Some examples from Hungary:

RADAR:Ferihegy TAR:N047.25.36.182:E019.17.52.700:100:450:3100:120:450:3100:150:450:3100
HOLE:<P top>:<S top>:<C top>
  • P top – The top of the radar hole for primary radar positions.
  • S top – The top for the S-mode transponders.
  • C top – The top for the C-mode transponders.

The COORD definition is identical to the one for SECTORLINEs.

The Old Radar Definition

This type of definition is treated as obsolete, but still available in v3.2.

RADAR:<Name>:<Latitude>:<Longitude>:<P range>:<P floor>:<P slope>:<S range>:<S floor>:<S slope>:<C range>:<C floor>:<C slope>
  • Name – A user readable name of the station.
  • Latitude and longitude – The position of the radar station.
  • P range – The primary radar range.
  • P floor – The minimal altitude of the radar positions. No plane below that will be seen as primary target. In this version the curvature of the earth is not used in the calculation, just the slope value. Please use the new version of the RADAR for the better simulation.
  • P slope – This a linear slope that levels the visibility floor up by the distance. The value itself is the feet to be climbed in one NM. I used value 60 that levels the visibility floor from 2000ft to 11000 at 150 NM away.
  • S range – The S-mode transponder range. Our experience shows that S-mode transponder answers can be seen some 10-20% further away than primary radar positions.
  • S floor – The same as P floor, but for the S-mode transponders.
  • S slope – The same as P slope, but for the S-mode transponders.
  • C range – The C-mode transponder range. Once again from real word experience we found that C-mode transponder answers can be seen nearly 200% the distance of the primary positions.
  • C floor – The same as P floor, but for the C-mode transponders.
  • C slope – The same as P slope, but for the C-mode transponders.

Some examples from Hungary:

RADAR:Ferihegy TAR:N047.25.36.182:E019.17.52.700:100:1000:60:120:0:0:150:0:0

The ground taxi network

To make the ground plane movements more precise and more easy for the pseudo pilots, from v3.2 the ESE file has a complete new section. It should start with the


section name.

Then define the complete TAXI network:

Runway exits

EXIT:<RWY name>:<exit name>:<direction>:<maximum speed>

The EXIT lines define RWY exits. When a simulated plane lands it looks for the exits along the RWY. It selects the first that is far enough to slow down and the direction is the one selected by the pseudo pilot. The plane decelerates to the given speed and follow the point of the exit route:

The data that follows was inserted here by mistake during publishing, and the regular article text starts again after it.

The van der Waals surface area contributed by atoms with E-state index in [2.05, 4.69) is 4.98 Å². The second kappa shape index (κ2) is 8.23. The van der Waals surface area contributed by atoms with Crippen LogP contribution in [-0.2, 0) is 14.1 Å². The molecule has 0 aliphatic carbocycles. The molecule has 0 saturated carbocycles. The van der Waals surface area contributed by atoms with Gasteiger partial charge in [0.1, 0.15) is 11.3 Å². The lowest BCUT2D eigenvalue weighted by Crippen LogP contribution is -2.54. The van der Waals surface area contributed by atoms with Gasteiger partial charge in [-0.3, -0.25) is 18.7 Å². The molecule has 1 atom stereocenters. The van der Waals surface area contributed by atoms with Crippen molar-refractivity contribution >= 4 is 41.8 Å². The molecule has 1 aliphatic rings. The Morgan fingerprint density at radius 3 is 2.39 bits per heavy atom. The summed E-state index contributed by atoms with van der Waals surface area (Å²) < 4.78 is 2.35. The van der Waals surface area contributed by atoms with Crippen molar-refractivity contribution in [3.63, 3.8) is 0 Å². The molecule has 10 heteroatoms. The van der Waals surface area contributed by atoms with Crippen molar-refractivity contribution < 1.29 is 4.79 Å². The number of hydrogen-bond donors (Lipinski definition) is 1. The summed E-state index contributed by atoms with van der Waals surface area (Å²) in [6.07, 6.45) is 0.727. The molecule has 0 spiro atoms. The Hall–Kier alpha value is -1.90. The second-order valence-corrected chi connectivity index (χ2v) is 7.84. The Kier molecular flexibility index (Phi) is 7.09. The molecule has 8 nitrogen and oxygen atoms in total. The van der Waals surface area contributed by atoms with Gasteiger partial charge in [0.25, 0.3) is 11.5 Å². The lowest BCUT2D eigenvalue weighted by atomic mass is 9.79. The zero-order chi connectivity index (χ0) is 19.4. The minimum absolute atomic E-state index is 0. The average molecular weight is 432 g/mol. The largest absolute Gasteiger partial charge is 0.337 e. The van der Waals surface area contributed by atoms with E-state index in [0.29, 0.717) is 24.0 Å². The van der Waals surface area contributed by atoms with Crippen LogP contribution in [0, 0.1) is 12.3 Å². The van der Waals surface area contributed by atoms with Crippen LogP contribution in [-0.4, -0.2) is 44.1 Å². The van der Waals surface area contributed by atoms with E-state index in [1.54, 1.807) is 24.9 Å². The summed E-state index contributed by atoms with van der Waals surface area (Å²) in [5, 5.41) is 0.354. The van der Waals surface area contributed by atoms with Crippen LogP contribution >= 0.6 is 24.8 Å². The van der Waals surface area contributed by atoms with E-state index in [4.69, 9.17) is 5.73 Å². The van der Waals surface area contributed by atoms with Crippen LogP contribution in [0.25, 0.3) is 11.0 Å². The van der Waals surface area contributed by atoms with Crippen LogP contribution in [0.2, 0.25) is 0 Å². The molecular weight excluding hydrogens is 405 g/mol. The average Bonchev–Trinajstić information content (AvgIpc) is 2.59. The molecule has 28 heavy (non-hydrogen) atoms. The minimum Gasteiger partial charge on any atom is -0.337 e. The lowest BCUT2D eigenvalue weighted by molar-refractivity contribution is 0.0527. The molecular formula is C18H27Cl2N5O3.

• RWY name – The name of the RWY in the simulation.
  • EXIT name – The name of the exit.
  • Direction – It can be LEFT or RIGHT.
  • Maximum speed – It defines the maximum speed of the AC during exiting the RWY.
    Note: The RWY exits should be defined with as many points as necessary for the smooth plane movements. ES simply calculates the speed, the distance, then the actual heading and moves the plane to there. Using huge turns makes the planes turning erratically, that destroys the tower view.
EXIT:31L:D:LEFT:20 COORD:N047.26.56.203:E019.13.14.197 COORD:N047.26.56.724:E019.13.12.426 COORD:N047.26.56.531:E019.13.10.935 COORD:N047.26.55.628:E019.13.08.998 COORD:N047.26.54.933:E019.13.08.118 COORD:N047.26.54.141:E019.13.07.751


To define the taxiways on the ground use the following lines:

TAXI:<TWY name>:<maximum speed>[:<usage flag>][:<gate name>]
  • TWY name – The name of the taxiway. Use the following naming convention to enable the direct taxi instructions:
    • Use real name for full lenth taxiways: S, A2.
    • Use a / to define part of the taxiway: S/G42.
    • Use a - to define a taxiway connector: P1-P2.
  • Maximum speed – It defines the maximum speed of the AC during taxiing on the TWY.
  • Usage flag – This flag allows you to define sometimes common, sometimes separated taxi networks for different ground vehicles. A vehicle can use all the taxiways if the taxiway usage value of the vehicle with bitwise AND to this usage flag is not 0. Typically define all real taxiways with usage flag of 1. Then all ground car taxiways with 2. If there is a way that can be used both, then use the value 3 to allow it.
  • Gate name – If the far end (last coordinate) is a gate or a stand, then mark it with the name. Be sure that the name starts with a letter (like G or S), to make it different from the usage flag that is a number. This end be used for other end points such as holding points, lineup or backtrack positions to have Direct Taxi capability to those positions: [[Running a simulator session / Ground Simulator Ribbon / Ground Simulator Ribbon]].

Notes: Taxiway should create a complete network. They MUST meet each other at their endpoints (the direction does not matter). If taxiways have joins, intersections, you should define the taxiways from the shortest pieces.

Same note as for the EXITs. The TWYs should be defined with as many points as necessary for the smooth plane movements.